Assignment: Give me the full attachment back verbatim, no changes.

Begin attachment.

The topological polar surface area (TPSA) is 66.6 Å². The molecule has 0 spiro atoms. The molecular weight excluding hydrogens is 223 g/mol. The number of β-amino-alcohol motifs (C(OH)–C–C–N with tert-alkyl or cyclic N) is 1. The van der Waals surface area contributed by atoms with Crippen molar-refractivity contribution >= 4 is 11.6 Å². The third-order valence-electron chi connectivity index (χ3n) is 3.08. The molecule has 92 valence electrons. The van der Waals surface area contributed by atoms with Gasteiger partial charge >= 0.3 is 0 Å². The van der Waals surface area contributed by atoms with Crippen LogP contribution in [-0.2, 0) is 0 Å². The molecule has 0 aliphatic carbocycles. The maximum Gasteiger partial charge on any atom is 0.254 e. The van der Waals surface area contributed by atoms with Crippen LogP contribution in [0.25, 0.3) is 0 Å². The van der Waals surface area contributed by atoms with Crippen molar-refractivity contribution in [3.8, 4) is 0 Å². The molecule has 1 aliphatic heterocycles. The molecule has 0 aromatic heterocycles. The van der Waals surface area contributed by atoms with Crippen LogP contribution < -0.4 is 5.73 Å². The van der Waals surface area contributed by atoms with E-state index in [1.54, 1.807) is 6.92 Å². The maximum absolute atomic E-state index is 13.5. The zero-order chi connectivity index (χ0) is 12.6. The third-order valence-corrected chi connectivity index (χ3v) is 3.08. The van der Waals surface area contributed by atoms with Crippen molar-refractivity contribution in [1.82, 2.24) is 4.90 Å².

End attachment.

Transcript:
The topological polar surface area (TPSA) is 66.6 Å². The molecule has 0 spiro atoms. The molecular weight excluding hydrogens is 223 g/mol. The number of β-amino-alcohol motifs (C(OH)–C–C–N with tert-alkyl or cyclic N) is 1. The van der Waals surface area contributed by atoms with Crippen molar-refractivity contribution >= 4 is 11.6 Å². The third-order valence-electron chi connectivity index (χ3n) is 3.08. The molecule has 92 valence electrons. The van der Waals surface area contributed by atoms with Gasteiger partial charge >= 0.3 is 0 Å². The van der Waals surface area contributed by atoms with Crippen LogP contribution in [-0.2, 0) is 0 Å². The molecule has 0 aliphatic carbocycles. The maximum Gasteiger partial charge on any atom is 0.254 e. The van der Waals surface area contributed by atoms with Crippen LogP contribution in [0.25, 0.3) is 0 Å². The van der Waals surface area contributed by atoms with Crippen molar-refractivity contribution in [3.8, 4) is 0 Å². The molecule has 1 aliphatic heterocycles. The molecule has 0 aromatic heterocycles. The van der Waals surface area contributed by atoms with Crippen LogP contribution < -0.4 is 5.73 Å². The van der Waals surface area contributed by atoms with E-state index in [1.54, 1.807) is 6.92 Å². The maximum absolute atomic E-state index is 13.5. The zero-order chi connectivity index (χ0) is 12.6. The third-order valence-corrected chi connectivity index (χ3v) is 3.08. The van der Waals surface area contributed by atoms with Crippen molar-refractivity contribution in [1.82, 2.24) is 4.90 Å².